Harvey’s burger is named for Seven Hills Food, the processor and wholesaler that specializes in Virginia beef. Harvey became a convert to Seven Hills during his time at the Partisan, and his seven-ounce pub burger can go toe to toe with any. You can order it with your choice of cheese, and should you opt for pimento, you’ll find yourself in a pitched battle to hold those slippery ingredients between two buns. It’s a fight worth fighting. In fact, any dish featuring beef at Harvey’s is worth the investment. Two in particular stand out: the 12-ounce rib-eye enriched with pats of a duck-fat compound butter, and the beer cheese-steaks in which Philly’s beloved sandwich is smothered in a cheese sauce infused with IPA, adding a bitter and citrusy edge to the bite.

One wintry afternoon, I ruminated over the dry-aged pork chop whose sweetness, I was convinced, couldn’t be attributed wholly to its agrodolce sauce. It was only after talking with Harvey that I learned the secret to the pork sourced from Baker’s Farm in Mount Jackson, Va.: Steve Baker mixes ice cream into the feed for his hogs, resulting in meat that’s ever so sweet on the tongue. The bacon from Baker’s Farm also makes for an ideal wrapper for Harvey’s shrimp skewers; the strips of cured pork belly don’t overwhelm the shrimp, so immaculately cleaned and cooked to a state of plump sweetness. And is it my imagination, or is the candied bacon on the pimento cheese deviled eggs even sweeter than advertised?

If Harvey’s has a weakness, it is the owner’s penchant to overwork a dish. Case in point: the fried green tomatoes. They’re encrusted with Fritos and paired with a black bean puree, smashed avocados and a pickled vegetable salsa, a ringing chorus of garnishes that all but drown out the star. The fried calamari is battered in a Yorkshire pudding (whose recipe can be traced back to Harvey’s paternal side of the family in England), but the batter doesn’t cling well to the squid, falling off in soft, soggy clumps, adding little to the appetizer. The onion dip features a trio of softened leeks, red onions and Spanish onions suspended in cream cheese and sour cream, a combination so rich and quietly sweet that it deserves a neutral canvas. But the dip comes with chicharrones and everything-spiced crostini, which deliver as much interference as flavor.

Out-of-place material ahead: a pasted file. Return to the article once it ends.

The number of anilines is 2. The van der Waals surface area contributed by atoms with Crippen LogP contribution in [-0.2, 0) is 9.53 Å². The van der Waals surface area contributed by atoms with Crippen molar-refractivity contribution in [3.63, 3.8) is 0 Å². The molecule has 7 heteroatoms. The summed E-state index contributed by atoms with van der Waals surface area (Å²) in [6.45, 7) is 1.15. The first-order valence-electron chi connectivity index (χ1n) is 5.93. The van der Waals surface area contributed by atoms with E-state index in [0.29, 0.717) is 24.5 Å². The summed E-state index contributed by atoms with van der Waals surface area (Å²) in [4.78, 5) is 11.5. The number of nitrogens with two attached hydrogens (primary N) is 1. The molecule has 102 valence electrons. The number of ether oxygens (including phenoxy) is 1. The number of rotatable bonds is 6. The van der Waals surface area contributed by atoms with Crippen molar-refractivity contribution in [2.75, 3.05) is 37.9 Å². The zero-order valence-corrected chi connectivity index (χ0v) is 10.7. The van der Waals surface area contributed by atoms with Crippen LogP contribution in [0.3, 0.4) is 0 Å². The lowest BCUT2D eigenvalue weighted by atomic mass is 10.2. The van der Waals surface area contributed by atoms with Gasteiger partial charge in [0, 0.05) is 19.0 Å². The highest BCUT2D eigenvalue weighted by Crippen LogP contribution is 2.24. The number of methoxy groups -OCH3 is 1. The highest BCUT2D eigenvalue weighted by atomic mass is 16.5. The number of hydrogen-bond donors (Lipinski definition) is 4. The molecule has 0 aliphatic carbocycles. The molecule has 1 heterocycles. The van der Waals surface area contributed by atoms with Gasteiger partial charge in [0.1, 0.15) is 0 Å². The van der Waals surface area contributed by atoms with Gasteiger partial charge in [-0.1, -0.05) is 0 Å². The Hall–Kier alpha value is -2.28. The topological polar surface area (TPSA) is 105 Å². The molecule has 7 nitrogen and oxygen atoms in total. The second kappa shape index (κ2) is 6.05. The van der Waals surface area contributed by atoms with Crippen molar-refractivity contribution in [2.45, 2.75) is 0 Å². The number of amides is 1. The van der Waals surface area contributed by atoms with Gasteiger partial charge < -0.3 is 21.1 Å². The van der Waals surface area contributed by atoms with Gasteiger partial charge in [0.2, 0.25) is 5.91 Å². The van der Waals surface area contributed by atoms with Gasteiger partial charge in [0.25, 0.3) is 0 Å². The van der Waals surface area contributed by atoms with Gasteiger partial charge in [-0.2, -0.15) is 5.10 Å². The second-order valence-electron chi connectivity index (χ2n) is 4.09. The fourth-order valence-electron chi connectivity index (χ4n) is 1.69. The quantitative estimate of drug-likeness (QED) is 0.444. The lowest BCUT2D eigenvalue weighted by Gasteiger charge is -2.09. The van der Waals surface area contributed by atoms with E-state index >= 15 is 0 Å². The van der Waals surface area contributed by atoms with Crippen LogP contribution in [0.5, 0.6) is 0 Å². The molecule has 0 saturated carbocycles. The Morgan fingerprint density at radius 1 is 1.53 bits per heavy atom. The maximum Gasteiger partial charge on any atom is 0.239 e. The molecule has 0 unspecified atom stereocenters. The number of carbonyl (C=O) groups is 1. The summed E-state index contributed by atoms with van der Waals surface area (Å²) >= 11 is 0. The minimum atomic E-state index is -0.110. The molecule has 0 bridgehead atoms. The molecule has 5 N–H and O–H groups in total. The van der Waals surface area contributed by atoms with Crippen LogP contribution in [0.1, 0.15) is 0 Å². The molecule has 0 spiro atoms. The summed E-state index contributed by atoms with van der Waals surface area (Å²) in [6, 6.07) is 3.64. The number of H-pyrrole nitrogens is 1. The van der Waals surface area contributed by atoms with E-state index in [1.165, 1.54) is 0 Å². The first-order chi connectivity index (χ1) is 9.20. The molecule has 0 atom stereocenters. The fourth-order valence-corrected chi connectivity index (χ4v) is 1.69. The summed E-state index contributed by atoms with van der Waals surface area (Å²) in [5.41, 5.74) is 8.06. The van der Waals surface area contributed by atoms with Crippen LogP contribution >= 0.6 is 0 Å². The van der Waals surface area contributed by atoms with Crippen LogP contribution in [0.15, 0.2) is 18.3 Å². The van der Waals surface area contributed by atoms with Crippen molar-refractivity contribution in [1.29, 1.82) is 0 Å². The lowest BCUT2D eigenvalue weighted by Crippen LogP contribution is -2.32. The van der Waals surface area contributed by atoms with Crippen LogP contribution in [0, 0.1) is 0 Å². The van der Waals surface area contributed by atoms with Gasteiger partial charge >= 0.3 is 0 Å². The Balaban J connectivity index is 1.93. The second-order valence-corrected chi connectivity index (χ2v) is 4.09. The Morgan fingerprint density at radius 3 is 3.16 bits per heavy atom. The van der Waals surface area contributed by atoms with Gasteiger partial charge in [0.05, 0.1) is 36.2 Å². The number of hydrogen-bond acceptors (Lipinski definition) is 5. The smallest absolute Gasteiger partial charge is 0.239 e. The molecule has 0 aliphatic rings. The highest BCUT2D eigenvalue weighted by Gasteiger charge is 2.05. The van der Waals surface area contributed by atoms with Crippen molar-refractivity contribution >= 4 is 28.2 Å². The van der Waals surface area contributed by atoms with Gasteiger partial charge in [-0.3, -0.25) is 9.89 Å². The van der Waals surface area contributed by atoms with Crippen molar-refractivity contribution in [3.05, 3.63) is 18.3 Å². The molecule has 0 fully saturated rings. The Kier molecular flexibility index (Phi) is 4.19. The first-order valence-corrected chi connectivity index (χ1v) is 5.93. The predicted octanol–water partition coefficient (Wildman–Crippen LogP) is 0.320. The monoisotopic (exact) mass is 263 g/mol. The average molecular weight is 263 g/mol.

Then again, the creative mind that finds it difficult to leave well enough alone is the same one that engineered the mushroom “scallop,” a vegetarian entree in which the meaty stems of royal trumpet mushrooms are seared, scored and steamed until their texture resembles that of the prized bivalves. When the dish is done right, you’ll find few meatless options that compare.

Your server will read the dessert menu aloud, and on some nights, it’s a list that must test the staff’s memorization skills. The banana split with Tajin-spiced popcorn will blow your inner child’s mind, but the dessert to order is the honey cake, 10 layers of honeyed cookies softened with a combination of pastry cream and buttercream. Cool, sweet and subtle, the cake has the power of a whisper in a crowded room. The recipe comes from the family of Harvey’s wife, Inna Grigoryeva, who also helped with the design of the restaurant. The cake is the final piece of the puzzle at Harvey’s, a place all about history and familial roots, but one that welcomes others, like you and me, to join its inner circle.

513 West Broad St., Falls Church; 540-268-6100; harveysva.com.

Hours: 7 a.m. to 9 p.m. Monday through Thursday; 7 a.m. to 10 p.m. Friday; 9 a.m. to 10 p.m. Saturday; and 9 a.m. to 3 p.m. Sunday.

Nearest Metro: East Falls Church or West Falls Church-VT/UVA, with a short trip to the restaurant.

Prices: $2.75 to $48 for all items on the menus.